Fractionation and valorisation of bark extractives from Eucalyptus species.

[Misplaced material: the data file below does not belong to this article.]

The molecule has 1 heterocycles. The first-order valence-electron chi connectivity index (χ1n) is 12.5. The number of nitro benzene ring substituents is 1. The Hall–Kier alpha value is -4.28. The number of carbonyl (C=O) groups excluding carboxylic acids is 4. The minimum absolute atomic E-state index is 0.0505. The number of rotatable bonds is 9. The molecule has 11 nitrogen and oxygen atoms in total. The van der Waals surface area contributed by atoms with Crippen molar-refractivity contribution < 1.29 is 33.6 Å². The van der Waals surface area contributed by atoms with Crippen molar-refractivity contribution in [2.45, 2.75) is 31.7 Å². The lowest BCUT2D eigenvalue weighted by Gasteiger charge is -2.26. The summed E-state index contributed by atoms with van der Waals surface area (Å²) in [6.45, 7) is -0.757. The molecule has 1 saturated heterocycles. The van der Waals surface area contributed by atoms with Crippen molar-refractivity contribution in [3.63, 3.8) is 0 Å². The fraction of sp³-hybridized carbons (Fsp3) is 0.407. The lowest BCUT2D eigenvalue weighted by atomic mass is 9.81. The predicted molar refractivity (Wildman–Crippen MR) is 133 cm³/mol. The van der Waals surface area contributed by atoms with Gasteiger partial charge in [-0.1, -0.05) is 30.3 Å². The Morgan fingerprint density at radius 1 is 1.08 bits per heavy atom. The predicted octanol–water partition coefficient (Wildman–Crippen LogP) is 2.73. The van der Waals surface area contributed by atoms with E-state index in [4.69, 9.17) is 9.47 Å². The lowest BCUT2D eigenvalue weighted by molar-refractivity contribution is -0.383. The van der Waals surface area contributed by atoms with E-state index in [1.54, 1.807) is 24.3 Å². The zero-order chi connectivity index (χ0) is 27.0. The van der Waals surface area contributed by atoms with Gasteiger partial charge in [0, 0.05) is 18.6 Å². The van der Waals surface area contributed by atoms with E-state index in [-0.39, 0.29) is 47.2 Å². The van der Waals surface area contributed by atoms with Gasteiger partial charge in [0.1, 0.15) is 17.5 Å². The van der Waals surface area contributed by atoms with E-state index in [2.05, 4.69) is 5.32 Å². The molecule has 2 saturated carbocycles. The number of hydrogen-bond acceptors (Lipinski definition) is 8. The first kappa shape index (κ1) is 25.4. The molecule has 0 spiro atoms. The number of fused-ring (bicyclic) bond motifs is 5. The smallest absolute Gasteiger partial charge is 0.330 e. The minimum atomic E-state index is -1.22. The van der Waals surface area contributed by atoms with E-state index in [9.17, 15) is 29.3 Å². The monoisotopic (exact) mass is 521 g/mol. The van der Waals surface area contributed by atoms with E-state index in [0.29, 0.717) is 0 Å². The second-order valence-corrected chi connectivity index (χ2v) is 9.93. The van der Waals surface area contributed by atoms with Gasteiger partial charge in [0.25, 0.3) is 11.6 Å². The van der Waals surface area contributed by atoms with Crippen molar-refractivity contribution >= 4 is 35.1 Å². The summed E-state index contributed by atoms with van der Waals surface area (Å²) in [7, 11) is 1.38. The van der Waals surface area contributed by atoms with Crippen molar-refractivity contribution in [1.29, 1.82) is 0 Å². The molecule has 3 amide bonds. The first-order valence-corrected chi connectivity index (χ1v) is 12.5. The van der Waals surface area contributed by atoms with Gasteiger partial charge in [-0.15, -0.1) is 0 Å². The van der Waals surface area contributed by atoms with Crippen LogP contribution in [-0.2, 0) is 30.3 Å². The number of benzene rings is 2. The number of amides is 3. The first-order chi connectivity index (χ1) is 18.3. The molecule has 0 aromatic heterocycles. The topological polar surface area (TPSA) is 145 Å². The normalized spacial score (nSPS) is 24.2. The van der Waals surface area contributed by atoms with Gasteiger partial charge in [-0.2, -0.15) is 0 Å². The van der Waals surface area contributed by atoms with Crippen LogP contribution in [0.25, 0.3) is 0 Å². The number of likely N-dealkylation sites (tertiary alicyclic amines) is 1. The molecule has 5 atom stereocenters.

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The notion of zero-waste in industrial production processes of widely used materials has gained momentum, as industries aim to gain revenue from waste materials which were previously considered as waste. Tree bark from wood obtained from sustainably managed plantations used in the production of timber and pulp industries is an underutilised waste that is mainly used for energy production in mills or left on plantations after debarking. Eucalyptus tree species are commonly used as raw-material in the pulp and paper industry throughout the world. In this thesis, the potential beneficiation of bark from South African planted Eucalyptus tree species (Eucalyptus grandis, Eucalyptus dunnii, Eucalyptus smithii and Eucalyptus nitens) as a source of valuable materials is investigated. Secondary metabolites such as phenolic components, terpenes, steroids and alkaloids can extracted from Eucalyptus bark. In this study, accelerated solvent extraction was investigated for extraction of components in the bark and the components were characterised by a variety of analytical techniques. The investigation was undertaken by optimising the extraction process using the following parameters, temperature (80 to 160℃), number of static extraction cycles (1-3 cycles), solvent type (80% v/v of ethanol or 50% acetone v/v), Eucalyptus species, and particle size (850-500 μm, 500-375 μm and <375 μm). The extraction process was optimised and response surface methodology (RSM) was used to model experimental data for statistical analysis of the Box-Beheknen design of the extraction process. A quadratic model was fitted, and optimum extraction parameters were a temperature of 117℃ with greater than 2 number of static extraction cycles, and bark particles greater than 355 μm. The two target objectives were total phenolic content and total extractive content when using ethanol as the extraction solvent. The amount of phenolic components in the bark extracts was determined by the Folin–Ciocalteu method which using gallic acid as a calibration standard and detection on a UV-vis spectrophotometer. Amongst the four Eucalyptus bark species studied, Eucalyptus dunnii contained the highest amount of phenolic components (5.52g/100g GAE) In addition to using the Folin–Ciocalteu method, the chemical compositions of acetone and ethanol extracts of the bark samples were determined using Pyrolysis-Gas Chromography/Mass Spectrometry. The analysis showed that condensed tannins, with a building block of catechol units, were the most abundant phenolic components present in the bark extracts. Other components that were detected in high amounts were terpenes and terpenoids, and smaller amounts of monoterpenes and sesquiterpenes. Steroid components were also detected, with 𝛽-sitosterol being the most predominant one. The extractive-free bark samples, remaining after removal of solvent extracts, was analysed using high pressure liquid chromatography to determine their chemical content of cellulose, hemicellulose and lignin.